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In addition, a test is currently being car­­ried out to see whether it is also possible to send data to earth while simultaneously overcoming the atmos­­phere. An optical earth station was built specially for the purpose and at various different elevated locations, such as in Hawaii, in Andalusia and Tenerife.

Manufacturing laser terminals is ex­­pen­­­sive and complex. Twenty-two months have to be planned from the time the order is received until delivery, with at least twelve months for obtaining the parts and for manufacture. The com­­pany itself is responsible for the strategic components and the software, while mechanical and optical components are sourced from German suppliers. An LCT is not actually assembled until six months before delivery. The necessary tests under conditions re­­sembling those in outer space take three months. In a specially-constructed ther­­mo-vacuum chamber, both vacuum and temperatures between –45 °C and +65 °C are simulated. This procedure takes place in a special “clean room” atmosphere in which the air is 10,000 times cleaner than in a normal office or living room.

Future prospects. The European Space Agency ESA has rec­­ognized the potential of LCTs and has selected GMES (Global Monitoring for Environ­­ment and Security) as a crucial component in its future earth observation system.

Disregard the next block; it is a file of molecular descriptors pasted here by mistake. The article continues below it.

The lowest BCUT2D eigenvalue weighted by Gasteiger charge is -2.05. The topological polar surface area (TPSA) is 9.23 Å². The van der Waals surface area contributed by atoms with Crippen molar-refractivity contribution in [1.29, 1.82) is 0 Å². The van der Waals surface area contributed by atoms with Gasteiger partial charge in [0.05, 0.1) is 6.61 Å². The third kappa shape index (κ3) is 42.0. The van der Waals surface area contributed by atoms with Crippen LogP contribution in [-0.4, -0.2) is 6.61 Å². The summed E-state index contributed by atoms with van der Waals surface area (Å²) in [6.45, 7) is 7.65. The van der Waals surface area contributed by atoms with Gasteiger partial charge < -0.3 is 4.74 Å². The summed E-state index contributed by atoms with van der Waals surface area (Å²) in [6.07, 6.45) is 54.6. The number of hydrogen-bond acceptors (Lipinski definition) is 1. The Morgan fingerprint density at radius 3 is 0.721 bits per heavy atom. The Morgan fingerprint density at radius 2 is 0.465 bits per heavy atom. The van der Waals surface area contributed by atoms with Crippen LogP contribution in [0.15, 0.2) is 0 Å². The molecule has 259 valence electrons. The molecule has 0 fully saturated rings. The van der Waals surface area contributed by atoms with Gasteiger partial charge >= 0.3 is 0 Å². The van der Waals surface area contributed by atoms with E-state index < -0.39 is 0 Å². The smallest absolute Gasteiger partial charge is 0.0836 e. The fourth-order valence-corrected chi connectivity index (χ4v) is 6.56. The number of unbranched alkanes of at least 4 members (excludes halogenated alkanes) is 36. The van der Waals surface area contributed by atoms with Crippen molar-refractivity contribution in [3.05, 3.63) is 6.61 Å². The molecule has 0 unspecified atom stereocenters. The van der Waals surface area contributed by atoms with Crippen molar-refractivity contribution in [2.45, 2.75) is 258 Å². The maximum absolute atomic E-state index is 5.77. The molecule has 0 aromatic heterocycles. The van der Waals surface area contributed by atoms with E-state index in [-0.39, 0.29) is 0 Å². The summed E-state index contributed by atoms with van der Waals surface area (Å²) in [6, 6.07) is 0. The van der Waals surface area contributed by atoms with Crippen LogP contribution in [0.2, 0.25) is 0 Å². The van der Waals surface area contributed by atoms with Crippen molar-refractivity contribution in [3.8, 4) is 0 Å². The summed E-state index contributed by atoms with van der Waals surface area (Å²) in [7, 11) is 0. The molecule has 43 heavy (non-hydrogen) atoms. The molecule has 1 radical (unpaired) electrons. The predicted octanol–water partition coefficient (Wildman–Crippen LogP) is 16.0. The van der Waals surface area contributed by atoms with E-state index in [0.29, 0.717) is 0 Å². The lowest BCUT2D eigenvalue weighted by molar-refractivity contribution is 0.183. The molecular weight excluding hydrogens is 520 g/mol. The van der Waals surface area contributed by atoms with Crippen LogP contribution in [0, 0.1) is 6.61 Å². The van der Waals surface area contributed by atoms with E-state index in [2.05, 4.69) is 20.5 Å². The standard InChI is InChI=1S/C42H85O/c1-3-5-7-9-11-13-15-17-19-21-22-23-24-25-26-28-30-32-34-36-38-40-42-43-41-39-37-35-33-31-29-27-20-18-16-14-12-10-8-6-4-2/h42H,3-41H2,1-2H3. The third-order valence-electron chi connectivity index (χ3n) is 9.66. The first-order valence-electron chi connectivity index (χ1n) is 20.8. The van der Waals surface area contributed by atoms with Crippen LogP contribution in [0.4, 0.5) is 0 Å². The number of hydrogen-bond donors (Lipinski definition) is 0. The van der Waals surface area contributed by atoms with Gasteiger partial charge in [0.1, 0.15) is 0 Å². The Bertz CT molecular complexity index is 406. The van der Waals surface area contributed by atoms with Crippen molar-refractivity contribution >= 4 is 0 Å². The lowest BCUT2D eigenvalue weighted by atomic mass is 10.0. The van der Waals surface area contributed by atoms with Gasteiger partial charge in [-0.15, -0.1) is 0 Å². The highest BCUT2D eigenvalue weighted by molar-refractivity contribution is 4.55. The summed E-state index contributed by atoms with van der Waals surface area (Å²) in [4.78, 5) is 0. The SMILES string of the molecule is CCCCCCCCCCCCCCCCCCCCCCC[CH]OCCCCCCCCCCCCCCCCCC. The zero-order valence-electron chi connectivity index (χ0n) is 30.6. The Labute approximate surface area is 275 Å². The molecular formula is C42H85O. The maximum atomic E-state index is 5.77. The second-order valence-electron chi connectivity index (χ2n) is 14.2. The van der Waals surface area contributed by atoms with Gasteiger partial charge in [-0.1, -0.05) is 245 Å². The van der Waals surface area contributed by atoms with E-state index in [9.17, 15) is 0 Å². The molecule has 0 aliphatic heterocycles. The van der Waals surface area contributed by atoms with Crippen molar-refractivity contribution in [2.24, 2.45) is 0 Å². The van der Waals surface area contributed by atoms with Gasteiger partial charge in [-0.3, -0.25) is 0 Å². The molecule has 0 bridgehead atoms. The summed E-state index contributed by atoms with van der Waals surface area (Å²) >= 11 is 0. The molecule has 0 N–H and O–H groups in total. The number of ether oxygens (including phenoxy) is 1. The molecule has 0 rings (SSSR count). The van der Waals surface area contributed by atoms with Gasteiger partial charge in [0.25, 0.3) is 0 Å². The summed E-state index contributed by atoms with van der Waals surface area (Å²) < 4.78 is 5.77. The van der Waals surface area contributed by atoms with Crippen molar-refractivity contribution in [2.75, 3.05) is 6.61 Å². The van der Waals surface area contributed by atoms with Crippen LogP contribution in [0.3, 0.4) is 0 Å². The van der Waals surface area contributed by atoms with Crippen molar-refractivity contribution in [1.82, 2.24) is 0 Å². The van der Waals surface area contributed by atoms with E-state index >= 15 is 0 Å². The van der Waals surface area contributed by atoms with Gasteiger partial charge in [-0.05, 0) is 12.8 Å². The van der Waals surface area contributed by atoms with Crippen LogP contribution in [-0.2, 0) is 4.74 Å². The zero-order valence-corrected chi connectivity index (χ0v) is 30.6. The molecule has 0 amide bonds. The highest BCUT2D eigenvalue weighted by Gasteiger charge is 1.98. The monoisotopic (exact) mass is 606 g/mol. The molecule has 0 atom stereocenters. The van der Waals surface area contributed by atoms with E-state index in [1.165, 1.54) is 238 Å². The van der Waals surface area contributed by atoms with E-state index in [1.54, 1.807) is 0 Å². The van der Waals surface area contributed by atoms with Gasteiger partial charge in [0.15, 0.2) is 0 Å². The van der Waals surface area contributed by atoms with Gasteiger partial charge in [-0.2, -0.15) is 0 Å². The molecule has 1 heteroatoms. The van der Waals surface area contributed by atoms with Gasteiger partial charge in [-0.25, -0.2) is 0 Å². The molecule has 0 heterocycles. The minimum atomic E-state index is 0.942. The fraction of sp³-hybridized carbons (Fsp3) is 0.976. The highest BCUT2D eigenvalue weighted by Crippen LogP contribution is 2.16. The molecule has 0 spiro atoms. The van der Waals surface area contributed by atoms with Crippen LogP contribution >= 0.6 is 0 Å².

With the new generation of earth ob­­ser­­va­­tion satellites currently being made for the ESA, the LCT is the “data network” of the information structure. Ac­­cord­ing­­ly, all data recorded by the satellites are transmitted via Tesat-Spacecom laser technology. Through the compact construction of the LCT and the low consump­­tion at very high data rates, the laser ter­­minals make possible new applications in space technology, thereby constituting a classical top product “made in Germany”.

100429_Tesat_0256_EBVThe author graduated as an electrical en­­gineer from the Hochschule für Technik und Wirtschaft des Saarlandes (Univer­sity of Applied Sciences) and graduated as Master of Science from the National Defense Uni­versity, Washington D.C. Among other things, he has been a member of the EuroMIDS in Paris and has worked for Siemens Safety Technology in Unter­schleiß­­heim and in Chessington (UK). He is CEO of Tesat-Spacecom GmbH & Co. KG.